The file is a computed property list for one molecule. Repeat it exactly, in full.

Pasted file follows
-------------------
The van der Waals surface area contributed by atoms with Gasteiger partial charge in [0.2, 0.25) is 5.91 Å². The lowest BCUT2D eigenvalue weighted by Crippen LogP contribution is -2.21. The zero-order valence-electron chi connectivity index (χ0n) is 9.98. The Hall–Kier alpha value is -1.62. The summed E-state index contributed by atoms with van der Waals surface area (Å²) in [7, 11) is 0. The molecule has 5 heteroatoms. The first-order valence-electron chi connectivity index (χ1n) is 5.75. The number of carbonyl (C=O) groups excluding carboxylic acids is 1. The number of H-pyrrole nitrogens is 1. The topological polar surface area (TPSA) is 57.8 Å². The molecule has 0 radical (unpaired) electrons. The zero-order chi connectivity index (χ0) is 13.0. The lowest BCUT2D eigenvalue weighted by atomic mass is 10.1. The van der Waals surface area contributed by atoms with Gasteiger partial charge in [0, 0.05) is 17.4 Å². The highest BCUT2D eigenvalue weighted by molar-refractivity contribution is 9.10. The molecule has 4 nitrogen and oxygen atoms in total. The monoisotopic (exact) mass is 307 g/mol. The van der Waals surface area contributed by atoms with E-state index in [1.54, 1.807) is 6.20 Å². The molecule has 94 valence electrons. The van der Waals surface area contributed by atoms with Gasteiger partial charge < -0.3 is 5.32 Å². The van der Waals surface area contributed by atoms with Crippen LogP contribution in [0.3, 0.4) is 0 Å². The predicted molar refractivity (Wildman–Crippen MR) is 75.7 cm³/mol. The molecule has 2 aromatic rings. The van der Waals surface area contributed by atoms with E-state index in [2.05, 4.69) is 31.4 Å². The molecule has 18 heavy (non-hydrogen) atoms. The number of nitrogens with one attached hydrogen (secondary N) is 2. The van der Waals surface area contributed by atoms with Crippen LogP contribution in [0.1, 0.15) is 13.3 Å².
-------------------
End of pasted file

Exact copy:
The van der Waals surface area contributed by atoms with Gasteiger partial charge in [0.2, 0.25) is 5.91 Å². The lowest BCUT2D eigenvalue weighted by Crippen LogP contribution is -2.21. The zero-order valence-electron chi connectivity index (χ0n) is 9.98. The Hall–Kier alpha value is -1.62. The summed E-state index contributed by atoms with van der Waals surface area (Å²) in [7, 11) is 0. The molecule has 5 heteroatoms. The first-order valence-electron chi connectivity index (χ1n) is 5.75. The number of carbonyl (C=O) groups excluding carboxylic acids is 1. The number of H-pyrrole nitrogens is 1. The topological polar surface area (TPSA) is 57.8 Å². The molecule has 0 radical (unpaired) electrons. The zero-order chi connectivity index (χ0) is 13.0. The lowest BCUT2D eigenvalue weighted by atomic mass is 10.1. The van der Waals surface area contributed by atoms with Gasteiger partial charge in [0, 0.05) is 17.4 Å². The highest BCUT2D eigenvalue weighted by molar-refractivity contribution is 9.10. The molecule has 4 nitrogen and oxygen atoms in total. The monoisotopic (exact) mass is 307 g/mol. The van der Waals surface area contributed by atoms with E-state index in [1.54, 1.807) is 6.20 Å². The molecule has 94 valence electrons. The van der Waals surface area contributed by atoms with Gasteiger partial charge < -0.3 is 5.32 Å². The van der Waals surface area contributed by atoms with Crippen LogP contribution in [0.3, 0.4) is 0 Å². The predicted molar refractivity (Wildman–Crippen MR) is 75.7 cm³/mol. The molecule has 2 aromatic rings. The van der Waals surface area contributed by atoms with E-state index in [2.05, 4.69) is 31.4 Å². The molecule has 18 heavy (non-hydrogen) atoms. The number of nitrogens with one attached hydrogen (secondary N) is 2. The van der Waals surface area contributed by atoms with Crippen LogP contribution in [0.1, 0.15) is 13.3 Å².